· Learning is as accessible through technologies at home as it is in the classroom

· Cyberlearning, the use of networked computing and communications technologies to support learning.

· The educational system must respond dynamically to prepare our population for the complex, evolving, global challenges of the 21st century.

· Web technologies enable people to share, access, publish – and learn from – online content and software, across the globe.

· The global scope of networked educational materials, combined with recommendation engine software, helps individuals find special niche content that appeals to their needs and interests.

· Mobile computing not just with laptop computers but also with cellular phones, internet-telephony, videoconferencing, screen sharing, remote collaboration technologies, and immersive graphical environments make distributed collaboration and interaction much richer and more realistic.

EIGHT core strategies to promote the growth of Cyberlearning effectively

1

2

3

4

5

6

7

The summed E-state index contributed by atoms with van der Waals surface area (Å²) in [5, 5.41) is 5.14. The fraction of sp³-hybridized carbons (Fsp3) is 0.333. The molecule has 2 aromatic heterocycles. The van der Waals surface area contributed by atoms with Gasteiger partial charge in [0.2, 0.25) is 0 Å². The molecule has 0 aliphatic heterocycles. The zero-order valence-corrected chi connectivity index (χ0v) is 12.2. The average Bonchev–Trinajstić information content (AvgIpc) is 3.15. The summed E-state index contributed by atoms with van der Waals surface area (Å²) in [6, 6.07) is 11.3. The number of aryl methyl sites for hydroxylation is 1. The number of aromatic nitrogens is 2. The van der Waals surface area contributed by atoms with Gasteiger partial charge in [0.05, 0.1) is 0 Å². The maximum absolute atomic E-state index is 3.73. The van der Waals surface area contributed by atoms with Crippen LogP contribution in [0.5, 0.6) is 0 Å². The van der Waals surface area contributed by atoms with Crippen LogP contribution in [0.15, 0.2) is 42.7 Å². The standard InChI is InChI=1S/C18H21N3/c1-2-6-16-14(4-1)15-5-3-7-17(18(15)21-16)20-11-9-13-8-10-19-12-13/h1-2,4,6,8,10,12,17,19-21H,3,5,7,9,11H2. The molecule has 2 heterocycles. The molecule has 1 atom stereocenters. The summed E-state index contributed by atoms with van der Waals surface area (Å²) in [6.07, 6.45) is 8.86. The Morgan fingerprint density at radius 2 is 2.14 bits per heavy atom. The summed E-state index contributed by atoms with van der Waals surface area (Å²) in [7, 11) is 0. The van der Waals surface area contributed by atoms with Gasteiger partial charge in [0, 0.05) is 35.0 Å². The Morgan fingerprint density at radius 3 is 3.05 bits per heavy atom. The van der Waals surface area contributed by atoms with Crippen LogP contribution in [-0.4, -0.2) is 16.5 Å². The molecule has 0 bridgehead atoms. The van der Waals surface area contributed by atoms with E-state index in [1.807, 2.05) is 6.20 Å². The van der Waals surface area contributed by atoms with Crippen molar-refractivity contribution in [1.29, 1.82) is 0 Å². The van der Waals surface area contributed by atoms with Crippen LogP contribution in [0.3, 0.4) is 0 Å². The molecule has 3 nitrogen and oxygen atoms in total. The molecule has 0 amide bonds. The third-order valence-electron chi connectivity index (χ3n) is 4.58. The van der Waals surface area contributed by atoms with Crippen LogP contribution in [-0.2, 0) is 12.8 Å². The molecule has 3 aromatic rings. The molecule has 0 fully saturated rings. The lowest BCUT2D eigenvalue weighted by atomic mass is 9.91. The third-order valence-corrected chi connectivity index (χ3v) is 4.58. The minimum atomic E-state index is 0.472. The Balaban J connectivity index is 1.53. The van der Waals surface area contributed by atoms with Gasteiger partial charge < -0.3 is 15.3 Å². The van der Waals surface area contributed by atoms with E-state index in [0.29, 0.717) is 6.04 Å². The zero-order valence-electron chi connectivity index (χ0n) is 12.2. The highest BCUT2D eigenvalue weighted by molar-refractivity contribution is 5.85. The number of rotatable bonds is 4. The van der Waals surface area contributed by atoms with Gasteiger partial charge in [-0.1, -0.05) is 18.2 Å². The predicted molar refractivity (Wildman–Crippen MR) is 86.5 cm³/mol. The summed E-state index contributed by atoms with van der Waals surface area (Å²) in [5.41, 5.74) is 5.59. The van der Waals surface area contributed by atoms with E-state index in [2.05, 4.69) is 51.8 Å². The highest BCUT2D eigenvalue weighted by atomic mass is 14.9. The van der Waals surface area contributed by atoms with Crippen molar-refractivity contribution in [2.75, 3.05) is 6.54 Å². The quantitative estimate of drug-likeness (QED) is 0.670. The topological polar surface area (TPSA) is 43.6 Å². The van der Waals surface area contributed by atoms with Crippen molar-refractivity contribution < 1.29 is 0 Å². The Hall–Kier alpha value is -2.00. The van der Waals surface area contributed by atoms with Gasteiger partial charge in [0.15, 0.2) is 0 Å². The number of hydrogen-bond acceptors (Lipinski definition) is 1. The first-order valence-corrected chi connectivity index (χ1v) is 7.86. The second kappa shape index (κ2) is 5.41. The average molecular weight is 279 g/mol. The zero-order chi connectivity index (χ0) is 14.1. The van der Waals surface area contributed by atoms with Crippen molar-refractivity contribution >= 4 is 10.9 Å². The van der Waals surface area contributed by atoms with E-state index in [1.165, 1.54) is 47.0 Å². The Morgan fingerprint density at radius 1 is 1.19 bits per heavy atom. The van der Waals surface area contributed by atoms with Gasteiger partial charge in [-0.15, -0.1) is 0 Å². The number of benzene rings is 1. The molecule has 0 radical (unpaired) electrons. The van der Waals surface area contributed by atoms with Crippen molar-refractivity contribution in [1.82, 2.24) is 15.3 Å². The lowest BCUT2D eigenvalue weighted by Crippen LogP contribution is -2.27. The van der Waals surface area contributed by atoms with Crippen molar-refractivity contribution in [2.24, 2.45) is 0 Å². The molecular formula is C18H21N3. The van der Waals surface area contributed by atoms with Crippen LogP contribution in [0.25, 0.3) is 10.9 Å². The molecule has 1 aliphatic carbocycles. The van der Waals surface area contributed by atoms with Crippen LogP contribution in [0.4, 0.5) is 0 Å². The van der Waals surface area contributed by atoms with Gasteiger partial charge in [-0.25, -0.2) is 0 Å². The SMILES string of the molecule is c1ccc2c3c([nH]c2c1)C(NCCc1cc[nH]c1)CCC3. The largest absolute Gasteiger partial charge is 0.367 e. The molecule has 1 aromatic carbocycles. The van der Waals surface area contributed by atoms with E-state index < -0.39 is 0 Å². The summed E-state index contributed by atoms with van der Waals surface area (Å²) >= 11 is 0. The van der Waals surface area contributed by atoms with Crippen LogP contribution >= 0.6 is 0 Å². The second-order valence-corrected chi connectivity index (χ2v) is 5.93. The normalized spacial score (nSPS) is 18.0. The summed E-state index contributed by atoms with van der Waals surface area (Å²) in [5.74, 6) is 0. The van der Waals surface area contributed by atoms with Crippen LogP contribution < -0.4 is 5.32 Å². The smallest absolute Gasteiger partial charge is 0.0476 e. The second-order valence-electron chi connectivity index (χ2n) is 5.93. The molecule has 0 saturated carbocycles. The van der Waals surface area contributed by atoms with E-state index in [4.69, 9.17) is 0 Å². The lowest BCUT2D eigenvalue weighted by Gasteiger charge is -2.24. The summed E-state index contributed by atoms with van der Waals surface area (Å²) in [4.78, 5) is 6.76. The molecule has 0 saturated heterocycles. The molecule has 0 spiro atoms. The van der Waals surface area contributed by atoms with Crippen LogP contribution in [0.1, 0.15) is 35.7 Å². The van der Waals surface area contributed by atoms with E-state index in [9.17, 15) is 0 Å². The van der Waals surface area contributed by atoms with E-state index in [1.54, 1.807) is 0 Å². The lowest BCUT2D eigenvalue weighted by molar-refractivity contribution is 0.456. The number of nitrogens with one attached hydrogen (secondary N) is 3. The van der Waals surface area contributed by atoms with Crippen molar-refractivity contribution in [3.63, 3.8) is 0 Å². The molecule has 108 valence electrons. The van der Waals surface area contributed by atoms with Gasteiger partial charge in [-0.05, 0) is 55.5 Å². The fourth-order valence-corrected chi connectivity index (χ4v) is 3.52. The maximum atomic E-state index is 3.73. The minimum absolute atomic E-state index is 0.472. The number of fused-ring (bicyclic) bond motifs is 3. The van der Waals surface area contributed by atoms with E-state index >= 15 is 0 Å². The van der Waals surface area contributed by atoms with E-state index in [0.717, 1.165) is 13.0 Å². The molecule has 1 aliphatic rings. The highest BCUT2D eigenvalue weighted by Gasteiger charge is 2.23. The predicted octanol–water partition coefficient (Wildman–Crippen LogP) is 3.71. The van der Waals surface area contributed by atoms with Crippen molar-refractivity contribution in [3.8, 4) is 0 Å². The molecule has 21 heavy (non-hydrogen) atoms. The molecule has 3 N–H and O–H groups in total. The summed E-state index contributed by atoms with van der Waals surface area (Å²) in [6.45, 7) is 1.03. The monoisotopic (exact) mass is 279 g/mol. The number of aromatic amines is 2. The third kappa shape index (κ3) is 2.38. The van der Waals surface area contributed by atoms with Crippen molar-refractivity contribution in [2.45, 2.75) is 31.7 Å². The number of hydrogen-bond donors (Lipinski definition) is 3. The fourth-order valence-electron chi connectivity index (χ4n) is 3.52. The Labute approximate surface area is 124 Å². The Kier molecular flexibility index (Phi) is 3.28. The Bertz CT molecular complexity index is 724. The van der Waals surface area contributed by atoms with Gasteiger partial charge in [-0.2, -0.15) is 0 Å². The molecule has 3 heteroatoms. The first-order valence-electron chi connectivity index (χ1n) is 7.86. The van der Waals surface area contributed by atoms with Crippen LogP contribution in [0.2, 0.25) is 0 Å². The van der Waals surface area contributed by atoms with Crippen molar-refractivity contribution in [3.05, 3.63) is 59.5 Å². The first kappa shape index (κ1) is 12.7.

8

These are mentioned in the introduction, but in the course of my reading they failed to materialise. Perhaps someone can enlighten me.

Similarly, in the introduction we are enticed by the prospect of ‘SEVEN special opportunities for action that have the greatest short-term payoff and long-term promise among the many that NSF might pursue’. I couldn’t find these either.

1

2

3

4

5

6

7

FIVE recommendations that cut across the strategies for growth and opportunities for action detailed in the body of the report.

Here I had more joy as the points are spelt out and bulleted:

1. Cross-disciplinary

2. Interoperable

3. Transformative power

4. Promote open education resources

5. To flourish beyond the funding of a grant

Opening Paragraph

Well-meaning and ambitious, as if written to convince the likes of the Gates Foundation for funding. Just as the US repeatedly saves the planet in block buster movies, here they go again with the evangelical zeal of their founding father.

‘To address the global problems of war and peace, economics, poverty, health and the environment, we need a world citizenry with ready access to knowledge about science, technology, engineering, and mathematics (STEM); social behavioural, and economic sciences, and the humanities.